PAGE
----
Over the objections of Democrats, a House committee has cleared the way for Tennessee to become the fifth state to call for a national convention on amending the U.S. Constitution to curb “abuses of power” by the federal government and to impose term limits for members of Congress.
The movement is led in Tennessee by Sen. Mike Bell, R-Riceville, and Rep. Sheila Butt, R-Columbia, who attended a 2013 gathering of representatives from more than 30 states arranged by Citizens for Self-Governance.
The group began a nationally organized push for passage last year and, according to its website, the legislatures in four states — Alabama, Alaska, Georgia and Florida — quickly adopted resolutions calling for a “convention of the states,” as allowed by Article 5 of the Constitution, to propose amendments. Approval of 34 states — two-thirds — would be needed to call such a convention
In Tennessee, Bell’s SJR67 was approved by the Senate 23-5 last year. Butt brought the measure before the House State Government Committee last week where, after lengthy debate, it was approved on a 5-3 party-line vote — all Republicans supporting, all Democrats opposed.
Mack Meckler, president of CSG and described on that organization’s website as previously the national coordinator of the Tea Party Patriots, told the committee that Tennessee has the opportunity to hold a “special place” in the movement’s history by becoming the first state to approve the resolution in 2016.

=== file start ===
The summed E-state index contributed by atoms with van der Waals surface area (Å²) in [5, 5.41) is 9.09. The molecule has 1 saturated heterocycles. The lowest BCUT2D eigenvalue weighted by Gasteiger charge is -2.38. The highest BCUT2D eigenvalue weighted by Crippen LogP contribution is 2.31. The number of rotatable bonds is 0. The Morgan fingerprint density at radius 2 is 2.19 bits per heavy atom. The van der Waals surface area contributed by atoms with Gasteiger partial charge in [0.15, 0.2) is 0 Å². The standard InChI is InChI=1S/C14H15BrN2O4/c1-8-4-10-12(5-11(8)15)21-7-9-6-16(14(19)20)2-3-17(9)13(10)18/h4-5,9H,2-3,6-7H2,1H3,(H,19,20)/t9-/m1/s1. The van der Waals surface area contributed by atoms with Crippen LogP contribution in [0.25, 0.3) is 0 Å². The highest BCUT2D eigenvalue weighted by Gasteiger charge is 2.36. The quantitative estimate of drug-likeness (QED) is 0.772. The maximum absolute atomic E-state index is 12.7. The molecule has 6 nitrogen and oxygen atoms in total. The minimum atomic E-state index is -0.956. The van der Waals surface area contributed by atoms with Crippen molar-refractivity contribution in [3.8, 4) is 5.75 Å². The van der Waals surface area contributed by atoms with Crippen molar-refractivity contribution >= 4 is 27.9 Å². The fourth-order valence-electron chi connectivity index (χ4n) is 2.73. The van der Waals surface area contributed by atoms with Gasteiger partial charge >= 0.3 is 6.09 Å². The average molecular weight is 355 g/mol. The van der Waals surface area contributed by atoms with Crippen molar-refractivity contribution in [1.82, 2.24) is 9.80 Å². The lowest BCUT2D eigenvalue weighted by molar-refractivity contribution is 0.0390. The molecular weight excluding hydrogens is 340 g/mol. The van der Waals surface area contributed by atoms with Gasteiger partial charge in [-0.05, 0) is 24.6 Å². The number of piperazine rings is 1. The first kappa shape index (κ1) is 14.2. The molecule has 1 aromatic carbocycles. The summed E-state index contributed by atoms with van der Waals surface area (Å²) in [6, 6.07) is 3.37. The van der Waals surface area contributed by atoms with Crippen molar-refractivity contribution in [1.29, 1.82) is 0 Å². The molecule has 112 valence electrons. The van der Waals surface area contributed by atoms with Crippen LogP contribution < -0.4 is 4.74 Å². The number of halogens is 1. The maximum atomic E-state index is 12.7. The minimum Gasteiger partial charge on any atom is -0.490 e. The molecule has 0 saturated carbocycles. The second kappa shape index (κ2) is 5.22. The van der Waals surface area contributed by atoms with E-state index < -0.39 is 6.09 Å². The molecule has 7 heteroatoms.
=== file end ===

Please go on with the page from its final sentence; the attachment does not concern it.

That would seem likely, given that Butt said 57 representatives have signed on as co-sponsors of the resolution — well over the 50 needed for passage. The measure could be on the House floor as early as Thursday.
‘convention is Last line of defense’
The resolution declares that the state-called convention would be “limited to proposing amendments to the United States Constitution that impose fiscal restraints on the federal government, limit the power and jurisdiction of the federal government, and limit the terms of office for its officials and for members of Congress.”
Meckler said an Article 5 convention is the “last line of defense for liberty in America” at a time when “the republic is in danger.” Butt said states could use the convention to propose amendment to curb “skyrocketing” federal debt, unwarranted regulations imposed by the Environmental Protection Agency and other “bureaucrats in Washington” and stop “hundreds of unfunded mandates” from the federal government that must be financed by states.
“If ever there was a time in the history of our republic that states need to take advantage of having that constitutional authority (to call a convention), it is now,” she said.
Only one Republican on the committee, Rep. Bill Sanderson of Kenton, voiced misgivings about the proposal, though he still voted for it. Sanderson noted that the language of the resolution provided a “big umbrella” that could lead to all sorts of amendments, that the state is dependent on the federal government for about 40 percent of its budget and the proposition could be seen as an effort at “micromanaging of Congress.” While the resolution suggests term limits for congressmen, he noted there are no term limits for state legislators.